The other day, Group Editor Paul Schrimpf passed a particularly interesting Web article my way. This story discussed the precarious futures for various companies through the end of 2009, given current economic conditions and their own debt burdens.
I’ll admit — some of the names on this list were companies I have a soft spot for or use in my daily life. They include Blockbuster Video, Krispy Kreme Donuts, and Sirius XM Satellite Radio.
“It’s possible none of the firms on this list will liquidate or even declare Chapter 11,” wrote the article’s author. “But one way or another, the firms will probably look a lot different a year from now than they do today.”
The next day, coincidentally, I received a call from a researcher wanting information on our magazine’s CropLife 100 listings. Specifically, the caller wanted data on the top revenue retailers between 2000 and 2005, broken down by crop input/service. Because none of this information is available in our Web site archives (yet), I started digging through back issues of our publication to pull together the requested data.
What struck me while doing this project was just how many well-known, long-standing dealerships and cooperatives have disappeared from our industry since the start of the decade. Remember Farmland Industries? UAP? Royster-Clark? Alabama Farmers Cooperative? Agway?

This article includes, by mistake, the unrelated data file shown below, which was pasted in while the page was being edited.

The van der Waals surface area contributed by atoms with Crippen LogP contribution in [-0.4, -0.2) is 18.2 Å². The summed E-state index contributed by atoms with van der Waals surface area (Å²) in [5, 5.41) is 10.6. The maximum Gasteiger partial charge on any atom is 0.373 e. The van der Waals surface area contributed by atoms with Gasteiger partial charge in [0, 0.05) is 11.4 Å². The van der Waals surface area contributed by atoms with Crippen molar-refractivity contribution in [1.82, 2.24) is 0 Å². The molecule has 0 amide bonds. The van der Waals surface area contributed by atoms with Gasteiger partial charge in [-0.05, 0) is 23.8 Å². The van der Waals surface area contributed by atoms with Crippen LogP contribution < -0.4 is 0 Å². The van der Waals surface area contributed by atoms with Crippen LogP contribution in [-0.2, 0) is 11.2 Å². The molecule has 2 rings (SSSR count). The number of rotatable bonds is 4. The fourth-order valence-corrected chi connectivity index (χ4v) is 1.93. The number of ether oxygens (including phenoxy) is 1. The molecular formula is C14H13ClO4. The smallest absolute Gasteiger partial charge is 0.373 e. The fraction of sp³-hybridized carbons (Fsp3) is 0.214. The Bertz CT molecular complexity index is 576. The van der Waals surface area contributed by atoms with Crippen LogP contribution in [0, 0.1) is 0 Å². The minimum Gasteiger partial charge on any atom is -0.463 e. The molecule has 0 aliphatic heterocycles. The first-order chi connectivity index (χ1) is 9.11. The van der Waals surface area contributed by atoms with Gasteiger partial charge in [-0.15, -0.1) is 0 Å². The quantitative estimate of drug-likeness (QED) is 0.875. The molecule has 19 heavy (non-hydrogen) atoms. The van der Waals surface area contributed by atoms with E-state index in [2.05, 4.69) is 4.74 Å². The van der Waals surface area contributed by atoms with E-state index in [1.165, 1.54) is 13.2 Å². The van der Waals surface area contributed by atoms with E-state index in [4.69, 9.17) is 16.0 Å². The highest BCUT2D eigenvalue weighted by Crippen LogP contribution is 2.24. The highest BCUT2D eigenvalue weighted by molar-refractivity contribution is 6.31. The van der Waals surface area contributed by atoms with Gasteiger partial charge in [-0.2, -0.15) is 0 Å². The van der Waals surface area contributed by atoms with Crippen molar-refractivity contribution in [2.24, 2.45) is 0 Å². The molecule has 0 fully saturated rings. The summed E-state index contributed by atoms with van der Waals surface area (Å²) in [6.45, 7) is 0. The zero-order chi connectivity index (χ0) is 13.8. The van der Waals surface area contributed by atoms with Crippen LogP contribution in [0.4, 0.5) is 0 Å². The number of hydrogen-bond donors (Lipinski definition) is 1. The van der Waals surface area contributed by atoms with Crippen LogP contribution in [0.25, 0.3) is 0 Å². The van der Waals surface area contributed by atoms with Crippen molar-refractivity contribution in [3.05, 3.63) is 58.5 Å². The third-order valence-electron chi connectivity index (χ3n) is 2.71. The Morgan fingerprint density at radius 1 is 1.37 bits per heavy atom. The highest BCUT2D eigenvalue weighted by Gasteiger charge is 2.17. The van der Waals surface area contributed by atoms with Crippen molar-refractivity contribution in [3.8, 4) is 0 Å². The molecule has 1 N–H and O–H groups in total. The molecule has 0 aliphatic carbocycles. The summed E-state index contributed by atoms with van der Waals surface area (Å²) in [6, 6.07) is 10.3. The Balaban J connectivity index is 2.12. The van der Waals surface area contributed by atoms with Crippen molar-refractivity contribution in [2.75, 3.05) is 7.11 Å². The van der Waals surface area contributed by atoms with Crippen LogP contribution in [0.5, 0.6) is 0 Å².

At the start of the 21st century, all these retailers had annual sales between $100 million and $500 million. Each were entrenched players within the marketplace with hundreds (or thousands) of grower-customers counting on them to supply their crop inputs and services without fail. Today, 10 short years later, each and every one of them is an asterisk — either having gone bankrupt from poor business practices/market conditions or been gobbled up by larger competitors in merger deals.
Now I’m certain that every one of these retailers (and dozens of others that have disappeared over the past 10 years) expected to survive. I’ve yet to meet the company executive that says the ultimate goal of his organization is to “disappear in the wink of an eye.”
What separates the survivors from the non-survivors, you might be asking? I have a partial, rather obvious answer: flexibility. Looking at the percentage of crop input/service sales by category (fertilizer, crop protection, seed, and custom application), it’s clear that the surviving large retailers were much quicker to adapt to market changes. When crop protection product sales began to wane earlier this decade, the survivor retailers altered their crop input percentages accordingly, upping their focus on seed and fertilizer. Non-survivors, however, tended to remain static in their percentage mixes.
Given economics in 2009, I would encourage ag retailers who’ve hesitated making these kinds of changes to their businesses to jump. That way, your company will likely be a survivor and not an afterthought on someone’s editorial page 10 years from now.